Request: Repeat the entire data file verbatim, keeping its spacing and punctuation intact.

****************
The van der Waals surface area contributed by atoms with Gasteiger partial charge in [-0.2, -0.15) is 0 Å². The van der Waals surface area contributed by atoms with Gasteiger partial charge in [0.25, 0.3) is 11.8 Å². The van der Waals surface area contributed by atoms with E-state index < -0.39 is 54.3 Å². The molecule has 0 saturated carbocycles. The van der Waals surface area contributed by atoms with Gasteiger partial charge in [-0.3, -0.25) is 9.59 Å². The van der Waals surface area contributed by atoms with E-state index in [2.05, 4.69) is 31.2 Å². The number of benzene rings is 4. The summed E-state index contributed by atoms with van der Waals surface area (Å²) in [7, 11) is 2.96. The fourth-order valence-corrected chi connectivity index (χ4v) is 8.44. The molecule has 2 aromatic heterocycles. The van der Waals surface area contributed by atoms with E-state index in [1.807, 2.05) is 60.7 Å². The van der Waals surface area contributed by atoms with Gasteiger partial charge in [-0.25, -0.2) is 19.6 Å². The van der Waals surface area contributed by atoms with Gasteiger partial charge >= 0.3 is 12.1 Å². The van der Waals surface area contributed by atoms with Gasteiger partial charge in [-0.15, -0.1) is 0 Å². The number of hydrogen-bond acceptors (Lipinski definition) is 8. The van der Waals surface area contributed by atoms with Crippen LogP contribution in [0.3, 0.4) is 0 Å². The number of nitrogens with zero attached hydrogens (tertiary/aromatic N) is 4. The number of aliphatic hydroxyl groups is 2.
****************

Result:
The van der Waals surface area contributed by atoms with Gasteiger partial charge in [-0.2, -0.15) is 0 Å². The van der Waals surface area contributed by atoms with Gasteiger partial charge in [0.25, 0.3) is 11.8 Å². The van der Waals surface area contributed by atoms with E-state index < -0.39 is 54.3 Å². The molecule has 0 saturated carbocycles. The van der Waals surface area contributed by atoms with Gasteiger partial charge in [-0.3, -0.25) is 9.59 Å². The van der Waals surface area contributed by atoms with E-state index in [2.05, 4.69) is 31.2 Å². The number of benzene rings is 4. The summed E-state index contributed by atoms with van der Waals surface area (Å²) in [7, 11) is 2.96. The fourth-order valence-corrected chi connectivity index (χ4v) is 8.44. The molecule has 2 aromatic heterocycles. The van der Waals surface area contributed by atoms with E-state index in [1.807, 2.05) is 60.7 Å². The van der Waals surface area contributed by atoms with Gasteiger partial charge in [-0.25, -0.2) is 19.6 Å². The van der Waals surface area contributed by atoms with Gasteiger partial charge >= 0.3 is 12.1 Å². The van der Waals surface area contributed by atoms with Gasteiger partial charge in [-0.15, -0.1) is 0 Å². The number of hydrogen-bond acceptors (Lipinski definition) is 8. The van der Waals surface area contributed by atoms with Crippen LogP contribution in [0.3, 0.4) is 0 Å². The number of nitrogens with zero attached hydrogens (tertiary/aromatic N) is 4. The number of aliphatic hydroxyl groups is 2.